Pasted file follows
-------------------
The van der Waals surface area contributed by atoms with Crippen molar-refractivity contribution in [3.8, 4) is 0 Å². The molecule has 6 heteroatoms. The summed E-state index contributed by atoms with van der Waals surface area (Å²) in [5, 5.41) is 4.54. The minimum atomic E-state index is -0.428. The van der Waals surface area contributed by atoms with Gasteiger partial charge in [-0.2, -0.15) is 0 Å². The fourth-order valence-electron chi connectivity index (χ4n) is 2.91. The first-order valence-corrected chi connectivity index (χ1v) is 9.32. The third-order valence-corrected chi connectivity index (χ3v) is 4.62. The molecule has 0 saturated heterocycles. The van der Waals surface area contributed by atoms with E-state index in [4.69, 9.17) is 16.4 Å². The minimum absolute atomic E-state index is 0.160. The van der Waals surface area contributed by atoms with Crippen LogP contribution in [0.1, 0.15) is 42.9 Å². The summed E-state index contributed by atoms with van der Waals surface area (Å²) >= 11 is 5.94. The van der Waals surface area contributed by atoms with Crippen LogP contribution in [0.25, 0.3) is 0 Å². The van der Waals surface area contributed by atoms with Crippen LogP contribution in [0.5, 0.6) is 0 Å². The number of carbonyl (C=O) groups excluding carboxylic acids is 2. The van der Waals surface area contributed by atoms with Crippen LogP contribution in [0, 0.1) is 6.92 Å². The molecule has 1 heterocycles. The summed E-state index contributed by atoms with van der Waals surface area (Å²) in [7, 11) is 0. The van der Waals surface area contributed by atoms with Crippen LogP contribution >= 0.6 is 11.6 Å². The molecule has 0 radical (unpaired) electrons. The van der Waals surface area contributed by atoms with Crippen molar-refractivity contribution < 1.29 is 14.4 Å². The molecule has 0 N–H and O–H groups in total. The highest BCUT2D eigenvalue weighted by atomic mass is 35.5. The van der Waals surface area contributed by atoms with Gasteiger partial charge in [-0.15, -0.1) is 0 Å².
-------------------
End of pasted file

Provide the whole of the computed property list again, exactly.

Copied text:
The van der Waals surface area contributed by atoms with Crippen molar-refractivity contribution in [3.8, 4) is 0 Å². The molecule has 6 heteroatoms. The summed E-state index contributed by atoms with van der Waals surface area (Å²) in [5, 5.41) is 4.54. The minimum atomic E-state index is -0.428. The van der Waals surface area contributed by atoms with Gasteiger partial charge in [-0.2, -0.15) is 0 Å². The fourth-order valence-electron chi connectivity index (χ4n) is 2.91. The first-order valence-corrected chi connectivity index (χ1v) is 9.32. The third-order valence-corrected chi connectivity index (χ3v) is 4.62. The molecule has 0 saturated heterocycles. The van der Waals surface area contributed by atoms with E-state index in [4.69, 9.17) is 16.4 Å². The minimum absolute atomic E-state index is 0.160. The van der Waals surface area contributed by atoms with Crippen LogP contribution in [0.1, 0.15) is 42.9 Å². The summed E-state index contributed by atoms with van der Waals surface area (Å²) >= 11 is 5.94. The van der Waals surface area contributed by atoms with Crippen LogP contribution in [0.25, 0.3) is 0 Å². The van der Waals surface area contributed by atoms with Crippen LogP contribution in [0.5, 0.6) is 0 Å². The number of carbonyl (C=O) groups excluding carboxylic acids is 2. The van der Waals surface area contributed by atoms with Crippen LogP contribution in [0, 0.1) is 6.92 Å². The molecule has 1 heterocycles. The summed E-state index contributed by atoms with van der Waals surface area (Å²) in [7, 11) is 0. The van der Waals surface area contributed by atoms with Crippen LogP contribution >= 0.6 is 11.6 Å². The molecule has 0 radical (unpaired) electrons. The van der Waals surface area contributed by atoms with Crippen molar-refractivity contribution < 1.29 is 14.4 Å². The molecule has 0 N–H and O–H groups in total. The highest BCUT2D eigenvalue weighted by atomic mass is 35.5. The van der Waals surface area contributed by atoms with Gasteiger partial charge in [-0.15, -0.1) is 0 Å².